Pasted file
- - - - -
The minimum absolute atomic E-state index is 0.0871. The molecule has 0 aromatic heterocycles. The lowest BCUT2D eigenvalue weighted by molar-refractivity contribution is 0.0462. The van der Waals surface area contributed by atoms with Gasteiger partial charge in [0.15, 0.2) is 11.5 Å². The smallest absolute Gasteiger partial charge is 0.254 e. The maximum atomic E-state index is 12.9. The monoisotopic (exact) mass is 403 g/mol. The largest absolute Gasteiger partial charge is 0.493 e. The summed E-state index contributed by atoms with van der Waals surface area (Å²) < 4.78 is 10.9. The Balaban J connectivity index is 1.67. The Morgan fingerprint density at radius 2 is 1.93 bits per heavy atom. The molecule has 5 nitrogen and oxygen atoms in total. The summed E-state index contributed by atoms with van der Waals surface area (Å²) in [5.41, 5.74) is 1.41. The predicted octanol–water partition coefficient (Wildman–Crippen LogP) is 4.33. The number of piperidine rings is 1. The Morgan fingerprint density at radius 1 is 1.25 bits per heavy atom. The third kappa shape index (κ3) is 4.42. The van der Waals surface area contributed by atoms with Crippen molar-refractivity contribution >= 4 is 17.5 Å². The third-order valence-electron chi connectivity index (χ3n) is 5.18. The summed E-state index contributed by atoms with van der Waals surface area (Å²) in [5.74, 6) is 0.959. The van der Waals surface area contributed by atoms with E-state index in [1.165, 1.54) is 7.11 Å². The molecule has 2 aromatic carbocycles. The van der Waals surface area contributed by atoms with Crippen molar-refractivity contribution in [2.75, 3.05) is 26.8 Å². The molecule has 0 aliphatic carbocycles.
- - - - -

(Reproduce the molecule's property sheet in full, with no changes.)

The minimum absolute atomic E-state index is 0.0871. The molecule has 0 aromatic heterocycles. The lowest BCUT2D eigenvalue weighted by molar-refractivity contribution is 0.0462. The van der Waals surface area contributed by atoms with Gasteiger partial charge in [0.15, 0.2) is 11.5 Å². The smallest absolute Gasteiger partial charge is 0.254 e. The maximum atomic E-state index is 12.9. The monoisotopic (exact) mass is 403 g/mol. The largest absolute Gasteiger partial charge is 0.493 e. The summed E-state index contributed by atoms with van der Waals surface area (Å²) < 4.78 is 10.9. The Balaban J connectivity index is 1.67. The Morgan fingerprint density at radius 2 is 1.93 bits per heavy atom. The molecule has 5 nitrogen and oxygen atoms in total. The summed E-state index contributed by atoms with van der Waals surface area (Å²) in [5.41, 5.74) is 1.41. The predicted octanol–water partition coefficient (Wildman–Crippen LogP) is 4.33. The number of piperidine rings is 1. The Morgan fingerprint density at radius 1 is 1.25 bits per heavy atom. The third kappa shape index (κ3) is 4.42. The van der Waals surface area contributed by atoms with Crippen molar-refractivity contribution >= 4 is 17.5 Å². The third-order valence-electron chi connectivity index (χ3n) is 5.18. The summed E-state index contributed by atoms with van der Waals surface area (Å²) in [5.74, 6) is 0.959. The van der Waals surface area contributed by atoms with E-state index in [1.165, 1.54) is 7.11 Å². The molecule has 2 aromatic carbocycles. The van der Waals surface area contributed by atoms with Crippen molar-refractivity contribution in [2.75, 3.05) is 26.8 Å². The molecule has 0 aliphatic carbocycles.